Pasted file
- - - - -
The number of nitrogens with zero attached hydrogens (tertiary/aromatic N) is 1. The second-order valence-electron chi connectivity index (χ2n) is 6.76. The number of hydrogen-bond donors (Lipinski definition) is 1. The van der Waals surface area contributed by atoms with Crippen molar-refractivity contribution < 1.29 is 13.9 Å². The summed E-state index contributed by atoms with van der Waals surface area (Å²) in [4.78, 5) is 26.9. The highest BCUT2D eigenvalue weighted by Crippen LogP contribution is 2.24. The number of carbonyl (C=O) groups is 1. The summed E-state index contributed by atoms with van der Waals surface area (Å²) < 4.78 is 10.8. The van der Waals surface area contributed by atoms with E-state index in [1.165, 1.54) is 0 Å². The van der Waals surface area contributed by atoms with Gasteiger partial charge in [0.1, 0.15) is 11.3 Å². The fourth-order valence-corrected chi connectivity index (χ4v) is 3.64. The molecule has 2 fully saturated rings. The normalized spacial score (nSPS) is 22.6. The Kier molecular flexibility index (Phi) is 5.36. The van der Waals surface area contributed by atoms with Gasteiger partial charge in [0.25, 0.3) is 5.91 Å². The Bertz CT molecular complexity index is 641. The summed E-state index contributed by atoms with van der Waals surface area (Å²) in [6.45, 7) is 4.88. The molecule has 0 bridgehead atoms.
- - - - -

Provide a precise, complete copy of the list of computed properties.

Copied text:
The number of nitrogens with zero attached hydrogens (tertiary/aromatic N) is 1. The second-order valence-electron chi connectivity index (χ2n) is 6.76. The number of hydrogen-bond donors (Lipinski definition) is 1. The van der Waals surface area contributed by atoms with Crippen molar-refractivity contribution < 1.29 is 13.9 Å². The summed E-state index contributed by atoms with van der Waals surface area (Å²) in [4.78, 5) is 26.9. The highest BCUT2D eigenvalue weighted by Crippen LogP contribution is 2.24. The number of carbonyl (C=O) groups is 1. The summed E-state index contributed by atoms with van der Waals surface area (Å²) < 4.78 is 10.8. The van der Waals surface area contributed by atoms with E-state index in [1.165, 1.54) is 0 Å². The van der Waals surface area contributed by atoms with Gasteiger partial charge in [0.1, 0.15) is 11.3 Å². The fourth-order valence-corrected chi connectivity index (χ4v) is 3.64. The molecule has 2 fully saturated rings. The normalized spacial score (nSPS) is 22.6. The Kier molecular flexibility index (Phi) is 5.36. The van der Waals surface area contributed by atoms with Gasteiger partial charge in [0.25, 0.3) is 5.91 Å². The Bertz CT molecular complexity index is 641. The summed E-state index contributed by atoms with van der Waals surface area (Å²) in [6.45, 7) is 4.88. The molecule has 0 bridgehead atoms.